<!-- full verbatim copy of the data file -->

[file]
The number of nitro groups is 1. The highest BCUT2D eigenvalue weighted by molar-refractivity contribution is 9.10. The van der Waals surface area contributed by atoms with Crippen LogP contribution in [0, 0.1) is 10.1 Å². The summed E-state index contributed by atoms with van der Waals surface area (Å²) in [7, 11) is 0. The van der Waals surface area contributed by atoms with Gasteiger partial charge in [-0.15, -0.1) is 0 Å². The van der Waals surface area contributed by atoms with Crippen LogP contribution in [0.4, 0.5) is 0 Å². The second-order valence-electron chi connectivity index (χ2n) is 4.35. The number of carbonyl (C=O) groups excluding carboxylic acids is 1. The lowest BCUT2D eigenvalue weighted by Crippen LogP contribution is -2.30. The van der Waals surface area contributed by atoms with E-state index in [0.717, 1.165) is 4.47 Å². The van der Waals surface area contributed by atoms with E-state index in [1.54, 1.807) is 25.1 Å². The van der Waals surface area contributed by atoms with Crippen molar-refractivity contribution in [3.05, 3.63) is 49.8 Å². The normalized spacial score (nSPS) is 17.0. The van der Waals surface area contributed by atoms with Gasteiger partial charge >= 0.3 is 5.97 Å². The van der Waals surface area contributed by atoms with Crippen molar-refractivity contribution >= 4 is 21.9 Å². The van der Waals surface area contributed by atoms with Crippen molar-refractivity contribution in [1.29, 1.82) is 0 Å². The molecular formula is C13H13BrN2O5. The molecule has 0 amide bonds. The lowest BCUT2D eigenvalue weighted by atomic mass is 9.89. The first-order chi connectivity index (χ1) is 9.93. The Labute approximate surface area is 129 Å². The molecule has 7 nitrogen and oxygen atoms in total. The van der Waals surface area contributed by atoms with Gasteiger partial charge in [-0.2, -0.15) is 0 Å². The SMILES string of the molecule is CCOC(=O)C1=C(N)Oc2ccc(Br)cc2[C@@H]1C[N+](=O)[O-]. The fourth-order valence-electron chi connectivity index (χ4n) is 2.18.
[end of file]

The number of nitro groups is 1. The highest BCUT2D eigenvalue weighted by molar-refractivity contribution is 9.10. The van der Waals surface area contributed by atoms with Crippen LogP contribution in [0, 0.1) is 10.1 Å². The summed E-state index contributed by atoms with van der Waals surface area (Å²) in [7, 11) is 0. The van der Waals surface area contributed by atoms with Gasteiger partial charge in [-0.15, -0.1) is 0 Å². The van der Waals surface area contributed by atoms with Crippen LogP contribution in [0.4, 0.5) is 0 Å². The second-order valence-electron chi connectivity index (χ2n) is 4.35. The number of carbonyl (C=O) groups excluding carboxylic acids is 1. The lowest BCUT2D eigenvalue weighted by Crippen LogP contribution is -2.30. The van der Waals surface area contributed by atoms with E-state index in [0.717, 1.165) is 4.47 Å². The van der Waals surface area contributed by atoms with E-state index in [1.54, 1.807) is 25.1 Å². The van der Waals surface area contributed by atoms with Crippen molar-refractivity contribution in [3.05, 3.63) is 49.8 Å². The normalized spacial score (nSPS) is 17.0. The van der Waals surface area contributed by atoms with Gasteiger partial charge >= 0.3 is 5.97 Å². The van der Waals surface area contributed by atoms with Crippen molar-refractivity contribution >= 4 is 21.9 Å². The van der Waals surface area contributed by atoms with Crippen molar-refractivity contribution in [1.29, 1.82) is 0 Å². The molecular formula is C13H13BrN2O5. The molecule has 0 amide bonds. The lowest BCUT2D eigenvalue weighted by atomic mass is 9.89. The first-order chi connectivity index (χ1) is 9.93. The Labute approximate surface area is 129 Å². The molecule has 7 nitrogen and oxygen atoms in total. The van der Waals surface area contributed by atoms with Gasteiger partial charge in [-0.2, -0.15) is 0 Å². The SMILES string of the molecule is CCOC(=O)C1=C(N)Oc2ccc(Br)cc2[C@@H]1C[N+](=O)[O-]. The fourth-order valence-electron chi connectivity index (χ4n) is 2.18.